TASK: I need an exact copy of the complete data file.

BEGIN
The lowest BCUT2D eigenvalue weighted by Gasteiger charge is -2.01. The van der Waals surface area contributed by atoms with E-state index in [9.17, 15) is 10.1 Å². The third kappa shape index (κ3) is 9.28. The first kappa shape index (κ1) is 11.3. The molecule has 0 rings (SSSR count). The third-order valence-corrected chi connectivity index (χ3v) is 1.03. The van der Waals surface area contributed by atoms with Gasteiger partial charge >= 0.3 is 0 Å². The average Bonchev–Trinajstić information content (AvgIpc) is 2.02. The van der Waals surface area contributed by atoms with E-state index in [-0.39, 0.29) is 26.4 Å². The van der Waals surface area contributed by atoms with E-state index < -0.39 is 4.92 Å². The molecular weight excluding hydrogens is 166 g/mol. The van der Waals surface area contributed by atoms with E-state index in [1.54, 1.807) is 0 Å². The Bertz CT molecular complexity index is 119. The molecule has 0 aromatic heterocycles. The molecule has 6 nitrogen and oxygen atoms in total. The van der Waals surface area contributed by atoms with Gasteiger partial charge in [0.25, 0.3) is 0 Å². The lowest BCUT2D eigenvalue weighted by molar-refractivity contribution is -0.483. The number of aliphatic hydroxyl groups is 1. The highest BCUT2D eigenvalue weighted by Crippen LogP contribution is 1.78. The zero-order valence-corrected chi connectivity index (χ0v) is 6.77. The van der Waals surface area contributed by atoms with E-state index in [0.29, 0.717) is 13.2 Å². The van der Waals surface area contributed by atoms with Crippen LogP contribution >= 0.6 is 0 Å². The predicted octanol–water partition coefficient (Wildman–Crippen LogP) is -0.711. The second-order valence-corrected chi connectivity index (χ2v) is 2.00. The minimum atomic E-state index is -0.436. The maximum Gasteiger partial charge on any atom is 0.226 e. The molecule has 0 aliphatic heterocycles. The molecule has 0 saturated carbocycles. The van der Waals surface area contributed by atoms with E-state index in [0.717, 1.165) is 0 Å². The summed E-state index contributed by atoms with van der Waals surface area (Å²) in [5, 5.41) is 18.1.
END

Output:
The lowest BCUT2D eigenvalue weighted by Gasteiger charge is -2.01. The van der Waals surface area contributed by atoms with E-state index in [9.17, 15) is 10.1 Å². The third kappa shape index (κ3) is 9.28. The first kappa shape index (κ1) is 11.3. The molecule has 0 rings (SSSR count). The third-order valence-corrected chi connectivity index (χ3v) is 1.03. The van der Waals surface area contributed by atoms with Gasteiger partial charge >= 0.3 is 0 Å². The average Bonchev–Trinajstić information content (AvgIpc) is 2.02. The van der Waals surface area contributed by atoms with E-state index in [-0.39, 0.29) is 26.4 Å². The van der Waals surface area contributed by atoms with E-state index < -0.39 is 4.92 Å². The molecular weight excluding hydrogens is 166 g/mol. The van der Waals surface area contributed by atoms with E-state index in [1.54, 1.807) is 0 Å². The Bertz CT molecular complexity index is 119. The molecule has 0 aromatic heterocycles. The molecule has 6 nitrogen and oxygen atoms in total. The van der Waals surface area contributed by atoms with Gasteiger partial charge in [0.25, 0.3) is 0 Å². The lowest BCUT2D eigenvalue weighted by molar-refractivity contribution is -0.483. The number of aliphatic hydroxyl groups is 1. The highest BCUT2D eigenvalue weighted by Crippen LogP contribution is 1.78. The zero-order valence-corrected chi connectivity index (χ0v) is 6.77. The van der Waals surface area contributed by atoms with E-state index in [0.29, 0.717) is 13.2 Å². The van der Waals surface area contributed by atoms with Crippen LogP contribution >= 0.6 is 0 Å². The predicted octanol–water partition coefficient (Wildman–Crippen LogP) is -0.711. The second-order valence-corrected chi connectivity index (χ2v) is 2.00. The minimum atomic E-state index is -0.436. The maximum Gasteiger partial charge on any atom is 0.226 e. The molecule has 0 aliphatic heterocycles. The molecule has 0 saturated carbocycles. The van der Waals surface area contributed by atoms with E-state index in [0.717, 1.165) is 0 Å². The summed E-state index contributed by atoms with van der Waals surface area (Å²) in [5, 5.41) is 18.1.